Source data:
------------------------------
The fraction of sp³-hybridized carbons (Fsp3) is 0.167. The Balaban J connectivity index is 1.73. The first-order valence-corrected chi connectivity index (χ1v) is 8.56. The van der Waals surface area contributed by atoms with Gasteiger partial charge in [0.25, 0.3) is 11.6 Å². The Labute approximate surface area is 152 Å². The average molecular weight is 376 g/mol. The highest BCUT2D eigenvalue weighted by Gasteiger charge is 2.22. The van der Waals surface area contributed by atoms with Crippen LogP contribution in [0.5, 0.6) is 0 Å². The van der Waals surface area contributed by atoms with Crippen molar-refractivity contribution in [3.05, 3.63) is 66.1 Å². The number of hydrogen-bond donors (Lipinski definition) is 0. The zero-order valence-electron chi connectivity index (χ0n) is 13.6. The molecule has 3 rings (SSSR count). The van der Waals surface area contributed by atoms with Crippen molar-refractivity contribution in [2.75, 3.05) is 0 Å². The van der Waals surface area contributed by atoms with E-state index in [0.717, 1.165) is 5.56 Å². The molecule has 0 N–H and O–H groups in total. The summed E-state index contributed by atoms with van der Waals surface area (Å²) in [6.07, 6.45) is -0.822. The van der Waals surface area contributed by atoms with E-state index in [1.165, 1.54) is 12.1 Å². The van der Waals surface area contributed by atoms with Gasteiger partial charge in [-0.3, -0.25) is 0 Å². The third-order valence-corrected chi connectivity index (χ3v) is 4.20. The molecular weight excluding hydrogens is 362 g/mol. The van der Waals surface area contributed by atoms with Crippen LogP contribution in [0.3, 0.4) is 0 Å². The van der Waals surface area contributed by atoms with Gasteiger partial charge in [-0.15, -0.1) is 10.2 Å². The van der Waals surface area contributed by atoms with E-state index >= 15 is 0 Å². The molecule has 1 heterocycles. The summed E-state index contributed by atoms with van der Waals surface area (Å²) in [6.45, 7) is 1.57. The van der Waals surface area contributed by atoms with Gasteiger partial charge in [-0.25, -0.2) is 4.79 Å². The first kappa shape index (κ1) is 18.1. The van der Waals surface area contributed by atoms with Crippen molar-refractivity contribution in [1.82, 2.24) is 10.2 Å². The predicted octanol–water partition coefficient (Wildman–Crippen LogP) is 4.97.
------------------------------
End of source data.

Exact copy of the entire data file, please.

The fraction of sp³-hybridized carbons (Fsp3) is 0.167. The Balaban J connectivity index is 1.73. The first-order valence-corrected chi connectivity index (χ1v) is 8.56. The van der Waals surface area contributed by atoms with Gasteiger partial charge in [0.25, 0.3) is 11.6 Å². The Labute approximate surface area is 152 Å². The average molecular weight is 376 g/mol. The highest BCUT2D eigenvalue weighted by Gasteiger charge is 2.22. The van der Waals surface area contributed by atoms with Crippen LogP contribution in [0.5, 0.6) is 0 Å². The van der Waals surface area contributed by atoms with Crippen molar-refractivity contribution in [3.05, 3.63) is 66.1 Å². The number of hydrogen-bond donors (Lipinski definition) is 0. The zero-order valence-electron chi connectivity index (χ0n) is 13.6. The molecule has 3 rings (SSSR count). The van der Waals surface area contributed by atoms with Crippen molar-refractivity contribution in [2.75, 3.05) is 0 Å². The van der Waals surface area contributed by atoms with E-state index in [0.717, 1.165) is 5.56 Å². The molecule has 0 N–H and O–H groups in total. The summed E-state index contributed by atoms with van der Waals surface area (Å²) in [6.07, 6.45) is -0.822. The van der Waals surface area contributed by atoms with E-state index in [1.165, 1.54) is 12.1 Å². The van der Waals surface area contributed by atoms with Gasteiger partial charge in [-0.3, -0.25) is 0 Å². The third-order valence-corrected chi connectivity index (χ3v) is 4.20. The molecular weight excluding hydrogens is 362 g/mol. The van der Waals surface area contributed by atoms with Crippen LogP contribution in [0.3, 0.4) is 0 Å². The van der Waals surface area contributed by atoms with Gasteiger partial charge in [-0.15, -0.1) is 10.2 Å². The van der Waals surface area contributed by atoms with E-state index >= 15 is 0 Å². The molecule has 1 heterocycles. The summed E-state index contributed by atoms with van der Waals surface area (Å²) in [6.45, 7) is 1.57. The van der Waals surface area contributed by atoms with Gasteiger partial charge in [-0.25, -0.2) is 4.79 Å². The first kappa shape index (κ1) is 18.1. The van der Waals surface area contributed by atoms with Crippen molar-refractivity contribution in [1.82, 2.24) is 10.2 Å². The predicted octanol–water partition coefficient (Wildman–Crippen LogP) is 4.97.